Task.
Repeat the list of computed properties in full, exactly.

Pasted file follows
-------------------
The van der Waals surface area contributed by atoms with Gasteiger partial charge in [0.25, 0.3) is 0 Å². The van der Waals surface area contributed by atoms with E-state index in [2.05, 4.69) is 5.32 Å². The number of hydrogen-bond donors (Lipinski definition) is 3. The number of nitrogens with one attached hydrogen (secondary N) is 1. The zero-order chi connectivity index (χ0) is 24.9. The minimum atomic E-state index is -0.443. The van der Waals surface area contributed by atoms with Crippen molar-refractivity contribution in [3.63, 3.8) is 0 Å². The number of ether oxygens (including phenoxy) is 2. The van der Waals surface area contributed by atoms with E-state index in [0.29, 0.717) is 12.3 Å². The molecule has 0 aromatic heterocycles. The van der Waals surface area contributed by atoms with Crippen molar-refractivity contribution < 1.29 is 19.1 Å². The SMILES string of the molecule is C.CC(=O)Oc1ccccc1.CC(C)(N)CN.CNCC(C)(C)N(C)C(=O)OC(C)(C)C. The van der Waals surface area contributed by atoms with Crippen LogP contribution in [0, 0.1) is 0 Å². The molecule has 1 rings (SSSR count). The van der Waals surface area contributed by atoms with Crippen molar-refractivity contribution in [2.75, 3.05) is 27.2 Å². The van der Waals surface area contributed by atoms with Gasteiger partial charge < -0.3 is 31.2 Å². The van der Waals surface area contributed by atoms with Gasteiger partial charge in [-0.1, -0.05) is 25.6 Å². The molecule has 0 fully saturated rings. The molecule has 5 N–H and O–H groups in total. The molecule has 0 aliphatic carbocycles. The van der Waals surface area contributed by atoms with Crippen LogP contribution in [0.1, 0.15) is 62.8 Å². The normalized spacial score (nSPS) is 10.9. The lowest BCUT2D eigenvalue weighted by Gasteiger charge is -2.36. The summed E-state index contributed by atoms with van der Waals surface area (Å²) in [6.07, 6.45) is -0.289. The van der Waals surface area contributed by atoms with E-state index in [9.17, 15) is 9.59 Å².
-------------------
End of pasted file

The van der Waals surface area contributed by atoms with Gasteiger partial charge in [0.25, 0.3) is 0 Å². The van der Waals surface area contributed by atoms with E-state index in [2.05, 4.69) is 5.32 Å². The number of hydrogen-bond donors (Lipinski definition) is 3. The number of nitrogens with one attached hydrogen (secondary N) is 1. The zero-order chi connectivity index (χ0) is 24.9. The minimum atomic E-state index is -0.443. The van der Waals surface area contributed by atoms with Crippen molar-refractivity contribution in [3.63, 3.8) is 0 Å². The number of ether oxygens (including phenoxy) is 2. The van der Waals surface area contributed by atoms with E-state index in [0.29, 0.717) is 12.3 Å². The molecule has 0 aromatic heterocycles. The van der Waals surface area contributed by atoms with Crippen molar-refractivity contribution < 1.29 is 19.1 Å². The SMILES string of the molecule is C.CC(=O)Oc1ccccc1.CC(C)(N)CN.CNCC(C)(C)N(C)C(=O)OC(C)(C)C. The van der Waals surface area contributed by atoms with Crippen LogP contribution in [0, 0.1) is 0 Å². The molecule has 1 rings (SSSR count). The van der Waals surface area contributed by atoms with Crippen molar-refractivity contribution in [2.75, 3.05) is 27.2 Å². The van der Waals surface area contributed by atoms with Gasteiger partial charge < -0.3 is 31.2 Å². The van der Waals surface area contributed by atoms with Gasteiger partial charge in [-0.1, -0.05) is 25.6 Å². The molecule has 0 fully saturated rings. The molecule has 5 N–H and O–H groups in total. The molecule has 0 aliphatic carbocycles. The van der Waals surface area contributed by atoms with Crippen LogP contribution in [0.1, 0.15) is 62.8 Å². The normalized spacial score (nSPS) is 10.9. The lowest BCUT2D eigenvalue weighted by Gasteiger charge is -2.36. The summed E-state index contributed by atoms with van der Waals surface area (Å²) in [6.07, 6.45) is -0.289. The van der Waals surface area contributed by atoms with E-state index in [9.17, 15) is 9.59 Å².